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History of Hampstead Police Station

Hampstead’s first ‘watchhouse’ was built in 1708 but by 1748 it had fallen into disrepair, and a new one was built in Heath Street near its junction with High Street. In 1795, the watchhouse moved to the bottom of Flask Walk, where it stood with its two dungeons before being demolished in 1839.

Hampstead became part of S Division in the newly established Metropolitan Police Force and Hampstead’s first real police station was opened at 9 Holly Place before moving in 1834 to the corner of Holly Hill and Heath Street. The police station was replaced again in 1870 by a new station on Rosslyn Hill next to the Soldiers’ Daughters’ Home, which in turn was replaced in 1913 by the existing station and magistrates’ court at the corner of Rosslyn Hill and Downshire Hill.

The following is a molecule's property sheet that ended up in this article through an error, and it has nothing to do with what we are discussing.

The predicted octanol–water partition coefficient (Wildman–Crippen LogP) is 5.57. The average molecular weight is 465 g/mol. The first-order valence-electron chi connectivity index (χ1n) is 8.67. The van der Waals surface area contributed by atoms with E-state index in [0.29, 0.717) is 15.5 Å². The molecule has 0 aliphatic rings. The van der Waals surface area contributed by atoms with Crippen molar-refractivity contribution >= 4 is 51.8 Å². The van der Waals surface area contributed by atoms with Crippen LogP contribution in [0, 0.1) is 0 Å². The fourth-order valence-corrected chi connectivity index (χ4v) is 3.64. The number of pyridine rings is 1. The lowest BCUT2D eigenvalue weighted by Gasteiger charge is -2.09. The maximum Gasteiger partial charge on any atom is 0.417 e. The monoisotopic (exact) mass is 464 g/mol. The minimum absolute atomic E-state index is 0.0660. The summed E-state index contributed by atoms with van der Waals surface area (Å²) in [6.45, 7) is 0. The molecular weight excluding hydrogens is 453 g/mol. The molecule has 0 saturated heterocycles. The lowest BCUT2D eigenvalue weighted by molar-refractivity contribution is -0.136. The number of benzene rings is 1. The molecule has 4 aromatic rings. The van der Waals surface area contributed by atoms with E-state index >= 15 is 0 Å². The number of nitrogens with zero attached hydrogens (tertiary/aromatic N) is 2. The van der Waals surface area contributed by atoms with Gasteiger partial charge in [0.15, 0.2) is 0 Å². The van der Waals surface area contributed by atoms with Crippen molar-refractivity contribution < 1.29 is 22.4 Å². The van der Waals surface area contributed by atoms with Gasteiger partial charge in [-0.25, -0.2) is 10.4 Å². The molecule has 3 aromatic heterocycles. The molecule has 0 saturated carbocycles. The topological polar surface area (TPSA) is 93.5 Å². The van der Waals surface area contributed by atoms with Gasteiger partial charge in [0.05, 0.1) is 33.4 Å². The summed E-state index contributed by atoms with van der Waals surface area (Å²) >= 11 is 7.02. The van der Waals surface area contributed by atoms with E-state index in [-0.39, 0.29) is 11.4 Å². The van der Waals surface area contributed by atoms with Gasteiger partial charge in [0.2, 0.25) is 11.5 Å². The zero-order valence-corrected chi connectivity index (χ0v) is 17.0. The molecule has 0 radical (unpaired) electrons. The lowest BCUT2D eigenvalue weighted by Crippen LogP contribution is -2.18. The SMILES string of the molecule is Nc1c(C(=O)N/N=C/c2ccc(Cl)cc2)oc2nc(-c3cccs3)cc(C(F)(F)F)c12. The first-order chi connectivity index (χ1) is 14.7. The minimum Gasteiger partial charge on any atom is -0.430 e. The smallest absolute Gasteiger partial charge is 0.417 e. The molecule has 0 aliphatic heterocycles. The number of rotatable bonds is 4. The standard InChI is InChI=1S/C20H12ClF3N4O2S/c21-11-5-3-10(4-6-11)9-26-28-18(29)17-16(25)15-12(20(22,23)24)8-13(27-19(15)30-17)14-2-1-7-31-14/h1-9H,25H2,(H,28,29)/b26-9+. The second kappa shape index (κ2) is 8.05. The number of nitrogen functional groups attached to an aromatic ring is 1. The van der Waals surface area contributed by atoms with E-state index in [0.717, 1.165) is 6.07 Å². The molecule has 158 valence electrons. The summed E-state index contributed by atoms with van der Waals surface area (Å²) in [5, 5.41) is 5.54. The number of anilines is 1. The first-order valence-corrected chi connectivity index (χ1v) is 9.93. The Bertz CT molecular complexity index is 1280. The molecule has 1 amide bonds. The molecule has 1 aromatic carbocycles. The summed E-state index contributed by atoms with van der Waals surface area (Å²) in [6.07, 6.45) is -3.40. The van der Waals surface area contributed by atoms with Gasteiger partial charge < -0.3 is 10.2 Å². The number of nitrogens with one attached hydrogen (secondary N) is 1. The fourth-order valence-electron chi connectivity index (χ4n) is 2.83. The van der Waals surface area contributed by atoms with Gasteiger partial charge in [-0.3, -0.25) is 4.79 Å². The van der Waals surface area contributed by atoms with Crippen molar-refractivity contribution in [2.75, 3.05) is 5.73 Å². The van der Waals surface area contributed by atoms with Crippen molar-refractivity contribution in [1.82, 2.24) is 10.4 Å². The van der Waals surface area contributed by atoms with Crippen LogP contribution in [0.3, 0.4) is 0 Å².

The building was designed by John Dixon Butler. Architect and Surveyor to the Metropolitan Police, Butler built 200 police stations and court houses in London, 58 still survive and 21, as here, are listed buildings

Rosslyn Hill remained the busy and vibrant operational home of S Division for 100 years until the police station closed in 2013. It has been vacant since then.